This Financial Times news video is excellent on issues surrounding high rates of youth unemployment. The number of 18- to 24-year-olds out of work for at least six months has risen by more than a third in the past year to 403,000.
Many thousands are struggling to find work and the lack of apprenticeship schemes and the high level of short term or vulnerable contract work makes it extremely tough to get into formal work. More and more students are looking to establish their own businesses as an alternative. The rapid expansion of student-led entrepreneurship societies based around colleges and universities is a welcome development. So too is the rise of “start-up” milk-rounds at many of the UK’s universities. Challenging times yes, but opportunities will always exist for enquiring minds with ideas to incubate and grow.read more...»
Lots of students will be revising the economics of supply-side policies this week with their AS macro paper coming into view. There are different interpretations of what constitutes a supply-side policy measure. I like to label SSP (supply-side policy) to any policy or group of measures where emphasis is given to improving the working of markets, raising factor efficiency, improving the quantity and quality of labour and in lifting the capacity and competitiveness of an economy in a constantly-changing international environment.
Many supply side policies focus on improving incentives and outcomes in the labour market, others are geared towards bettering the performance of markets for goods and services, All of them centre on helping to sustain non-inflationary growth, improve trade performance, lift living standards and create new and fulfilling jobs opportunities.
This revision blog looks in particular at some evaluation points on supply-side approaches:read more...»
A revision blog on the economic impact of migration on the UK economyread more...»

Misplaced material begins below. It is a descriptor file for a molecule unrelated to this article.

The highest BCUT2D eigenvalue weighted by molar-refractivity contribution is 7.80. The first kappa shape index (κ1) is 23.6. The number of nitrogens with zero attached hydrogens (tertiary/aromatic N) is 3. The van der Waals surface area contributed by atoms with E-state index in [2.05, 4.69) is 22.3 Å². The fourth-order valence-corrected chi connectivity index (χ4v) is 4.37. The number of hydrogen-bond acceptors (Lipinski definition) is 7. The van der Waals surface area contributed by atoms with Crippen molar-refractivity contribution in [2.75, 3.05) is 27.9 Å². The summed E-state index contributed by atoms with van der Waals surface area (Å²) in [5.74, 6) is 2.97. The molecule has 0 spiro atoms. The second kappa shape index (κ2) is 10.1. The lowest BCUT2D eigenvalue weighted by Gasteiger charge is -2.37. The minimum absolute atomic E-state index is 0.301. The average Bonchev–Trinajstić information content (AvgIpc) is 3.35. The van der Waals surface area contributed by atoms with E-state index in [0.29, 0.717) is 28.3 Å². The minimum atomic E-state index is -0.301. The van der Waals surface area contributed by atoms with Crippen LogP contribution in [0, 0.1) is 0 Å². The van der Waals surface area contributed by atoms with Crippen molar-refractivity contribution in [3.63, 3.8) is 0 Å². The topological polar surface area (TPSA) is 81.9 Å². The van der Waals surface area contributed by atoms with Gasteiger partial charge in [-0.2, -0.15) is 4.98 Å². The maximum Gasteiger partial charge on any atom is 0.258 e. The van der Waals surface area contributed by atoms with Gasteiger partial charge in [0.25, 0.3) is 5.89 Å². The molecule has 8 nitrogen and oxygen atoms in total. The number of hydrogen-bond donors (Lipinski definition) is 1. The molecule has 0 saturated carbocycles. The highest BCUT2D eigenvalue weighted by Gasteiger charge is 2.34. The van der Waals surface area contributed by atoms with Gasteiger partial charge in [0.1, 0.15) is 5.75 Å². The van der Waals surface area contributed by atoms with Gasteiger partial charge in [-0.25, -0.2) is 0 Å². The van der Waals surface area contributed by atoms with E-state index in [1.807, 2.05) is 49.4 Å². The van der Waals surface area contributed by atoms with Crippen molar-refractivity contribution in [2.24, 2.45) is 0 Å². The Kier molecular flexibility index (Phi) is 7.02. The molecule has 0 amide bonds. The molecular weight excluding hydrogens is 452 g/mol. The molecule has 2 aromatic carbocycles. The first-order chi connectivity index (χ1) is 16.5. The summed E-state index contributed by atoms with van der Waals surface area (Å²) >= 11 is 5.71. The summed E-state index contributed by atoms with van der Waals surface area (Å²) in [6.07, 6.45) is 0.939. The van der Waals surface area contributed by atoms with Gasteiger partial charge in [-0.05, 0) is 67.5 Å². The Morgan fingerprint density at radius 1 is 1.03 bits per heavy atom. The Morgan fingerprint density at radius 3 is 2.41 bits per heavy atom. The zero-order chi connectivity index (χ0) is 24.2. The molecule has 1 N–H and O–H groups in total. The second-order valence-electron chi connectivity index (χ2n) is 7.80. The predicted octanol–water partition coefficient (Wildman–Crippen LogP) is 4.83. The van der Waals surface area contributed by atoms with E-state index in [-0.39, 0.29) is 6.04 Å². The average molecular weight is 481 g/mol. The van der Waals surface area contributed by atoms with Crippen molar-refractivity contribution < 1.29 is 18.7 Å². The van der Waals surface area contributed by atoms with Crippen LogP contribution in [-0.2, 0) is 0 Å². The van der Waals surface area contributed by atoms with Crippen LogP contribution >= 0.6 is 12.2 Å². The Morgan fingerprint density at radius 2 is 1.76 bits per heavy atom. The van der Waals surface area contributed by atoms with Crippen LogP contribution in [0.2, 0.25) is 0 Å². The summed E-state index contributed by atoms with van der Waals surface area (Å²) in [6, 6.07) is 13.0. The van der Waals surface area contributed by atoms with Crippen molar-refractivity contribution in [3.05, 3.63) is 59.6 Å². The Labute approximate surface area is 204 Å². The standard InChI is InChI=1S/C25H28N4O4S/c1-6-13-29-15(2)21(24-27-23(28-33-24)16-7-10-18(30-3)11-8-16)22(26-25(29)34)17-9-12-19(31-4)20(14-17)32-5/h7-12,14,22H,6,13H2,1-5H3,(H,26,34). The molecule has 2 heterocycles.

An initial change in aggregate demand can have a much greater final impact on equilibrium national income. This is known as the multiplier effect. It comes about because injections of new demand for goods and services into the circular flow of income can stimulate further rounds of spending – in other words “one person’s spending is another’s income”. Put another way, spending becomes someone else’s income. This can lead to a bigger eventual effect on output and employment.read more...»
The unemployed are people able, available and willing to work at the going wage rate but cannot find a job despite an active search for work.
Unemployment means that scarce human resources are not being used to produce goods and services to meet people’s needs and wants. Persistently high levels of joblessness have damaging consequences for an economy causing both economic and social costs.read more...»
How much spare capacity does an economy have to meet a rise in demand? How close is an economy to operating at its productive potential? Has the recession damaged the economy’s productive potential? These sorts of questions all link to an important concept – the output gap. The output gap is the difference between the actual level of national output and the estimated potential level and is usually expressed as a percentage of the level of potential output.read more...»
A revision blog on possible unemployment questions on AS and A2 papersread more...»
How long can China keep its comparative advantage of cheap production for manufacturing goods? We are aware of rising inflation in China which is eroding their advantage, and here is an article about a UK firm which manufactures cushions, some from a factory in Kirkby on Merseyside and some from his factory in the Zhejiang province in China. The story comes from a programme ‘The Town taking on China’ to be shown on BBC2 at 8pm tonight - and subsequently on i-player.read more...»